The National Music Publishers’ Association filed a lawsuit against Roblox, accusing the massively multiplayer online game company of illegally using songs from numerous artists — and seeking a minimum of $200 million in damages.

Songs that are being used in Roblox’s online game without the company compensating writers or copyright holders include those recorded by Ariana Grande, Imagine Dragons, deadmau5, Ed Sheeran, and the Rolling Stones, among other artists, according to the NMPA.

Roblox did not immediately respond to a request for comment. The company, founded in 2004, went public earlier this year and currently has a market capitalization of nearly $52 billion. Roblox’s stock price has increased about 31% since its IPO in March.

NMPA president/CEO David Israelite announced the lawsuit against Roblox at the trade group’s 2021 annual meeting. He cited Roblox’s massive user base of more than 42 million active daily players and alleged that Roblox has gone to great lengths to avoid paying music creators.

Roblox has earned “hundreds of millions of dollars by requiring users to pay every time they upload music onto the platform — taking advantage of young people’s lack of understanding about copyright — and then they take virtually no action to prevent repeat infringement or alert users to the risks they are taking,” Israelite said in his comments at the meeting.

NMPA’s lawsuit was filed on behalf of publisher plaintiffs including ABKCO Music & Records, Big Machine Records, Concord Music Group with Pulse Music Group, deadmau5 (Joel Zimmerman), Downtown Music Publishing, Hipgnosis, Kobalt Music Group, MPL Music Publishing, peermusic, Reservoir Media Management, Spirit Music Group and UMPG.

The lawsuit seeks monetary damages “for Roblox’s unabashed exploitation of music without proper licenses,” according to an NMPA statement. The suit “will ensure songwriters are fully paid for their works on the platform and that Roblox takes seriously its obligations to those who have made its service so popular and profitable.”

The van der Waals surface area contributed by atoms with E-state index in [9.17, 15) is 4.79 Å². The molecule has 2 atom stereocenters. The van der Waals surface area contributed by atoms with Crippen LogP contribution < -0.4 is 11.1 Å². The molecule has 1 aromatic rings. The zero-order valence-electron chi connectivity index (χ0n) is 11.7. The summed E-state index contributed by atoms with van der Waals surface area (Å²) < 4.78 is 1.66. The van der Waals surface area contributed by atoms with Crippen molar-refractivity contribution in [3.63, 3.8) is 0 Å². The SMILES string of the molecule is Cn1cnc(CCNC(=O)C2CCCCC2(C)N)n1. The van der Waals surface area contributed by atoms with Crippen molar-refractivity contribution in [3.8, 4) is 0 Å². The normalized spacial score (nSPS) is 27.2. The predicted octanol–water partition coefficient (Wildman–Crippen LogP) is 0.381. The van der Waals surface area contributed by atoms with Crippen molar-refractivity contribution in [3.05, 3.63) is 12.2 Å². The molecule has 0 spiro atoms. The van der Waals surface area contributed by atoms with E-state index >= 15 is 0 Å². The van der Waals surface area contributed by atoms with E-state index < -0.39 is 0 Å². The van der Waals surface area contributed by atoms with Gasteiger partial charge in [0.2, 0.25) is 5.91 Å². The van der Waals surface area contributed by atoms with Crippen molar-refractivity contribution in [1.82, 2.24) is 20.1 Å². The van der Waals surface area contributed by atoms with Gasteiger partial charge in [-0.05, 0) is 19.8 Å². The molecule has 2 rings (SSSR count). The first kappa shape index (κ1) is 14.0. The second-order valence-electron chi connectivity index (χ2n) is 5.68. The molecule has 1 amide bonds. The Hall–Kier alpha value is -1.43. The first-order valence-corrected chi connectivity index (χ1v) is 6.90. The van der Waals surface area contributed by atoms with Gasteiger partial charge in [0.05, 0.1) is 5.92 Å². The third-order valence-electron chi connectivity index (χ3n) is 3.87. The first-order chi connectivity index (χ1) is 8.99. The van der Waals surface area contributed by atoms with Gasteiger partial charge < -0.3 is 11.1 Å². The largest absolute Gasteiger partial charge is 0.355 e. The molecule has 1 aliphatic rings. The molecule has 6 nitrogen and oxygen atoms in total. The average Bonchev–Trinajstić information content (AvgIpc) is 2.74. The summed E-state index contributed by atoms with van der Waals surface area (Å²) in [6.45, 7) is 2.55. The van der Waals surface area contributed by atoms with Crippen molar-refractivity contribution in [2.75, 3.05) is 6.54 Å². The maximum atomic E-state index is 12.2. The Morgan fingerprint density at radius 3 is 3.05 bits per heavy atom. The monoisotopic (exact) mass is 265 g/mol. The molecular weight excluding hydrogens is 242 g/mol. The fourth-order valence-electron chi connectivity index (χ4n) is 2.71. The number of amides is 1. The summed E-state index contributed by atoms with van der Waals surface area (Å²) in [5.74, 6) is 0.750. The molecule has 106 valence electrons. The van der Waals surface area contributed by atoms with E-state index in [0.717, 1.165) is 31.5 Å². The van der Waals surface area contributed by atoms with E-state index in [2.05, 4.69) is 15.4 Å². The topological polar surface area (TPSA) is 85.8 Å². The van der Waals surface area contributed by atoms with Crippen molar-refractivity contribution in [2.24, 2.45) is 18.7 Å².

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Meanwhile, Israelite also called out Amazon’s Twitch livestreaming service, alleging that Twitch continues to fail to license music. He said NMPA is stepping up its copyright-takedown campaign against Twitch and will continue removing music that the trade group alleges Amazon refuses to pay for.

An “intensive enforcement program to ID and remove unlicensed songs from [Twitch]” is already underway and will be increased, Israelite said in his speech.

Also as part of the meeting, Taylor Swift gave a gracious speech when accepting the organization’s Songwriter Icon Award (read it in full here). Also awarded were Congressman Jerry Nadler (D-NY) with the NMPA President’s Award for his commitment to fostering legislation that promotes fairness for songwriters; Country Music Association CEO Sarah Trahern with the NMPA Industry Legacy Award for her efforts to modernize and expand the genre and to support songwriters; and Peermusic Executive Chair Ralph Peer II received a surprise tribute for his 50 years of service on the NMPA Board of Directors.

Delving into annual numbers, Israelite announced the music publishing industry’s 2020’s total revenue as $4,076,829,040, a 9.6% increase from 2019. He explained, “it is important to understand the impact that COVID has had on that year. Even though the world felt the effects of COVID back in March of 2020, because of the delayed nature of much of the revenue streams for the publishing industry, there was a later impact to the industry, but it also means it will continue later in [2021] as we continue out of that problem.” He also detailed the split in revenue categories as: Performance 51.5%; Sync 23.4%; Mechanical 20.2%; and Other 4.9%. “Mechanicals grew once again to 20.2% despite the fact that you have some mechanical categories that are shrinking rapidly. It’s because of the growth of the mechanical part of interactive streaming that the category overall grew,” he added.

Israelite summarized conclusions from the newly-released data. “Number one: The resilience of the publishing industry. Despite the impact of COVID, we had significant growth in 2020. And that speaks to the strength of not only the diversification of our income streams, but also because of how songs perform even in a bad economy,” Israelite said. “Lesson number two: The importance of digital streaming and new business models, like in-home fitness, user-generated social media and gaming.” He added, “Lesson number three: The value of songs. They might actually be undervalued. There’s a lot of talk about whether or not in these recent catalog sales the buyers paid too much. What if they got a bargain?” He concluded by saying, “despite our many challenges, the state of the music publishing industry is strong.”

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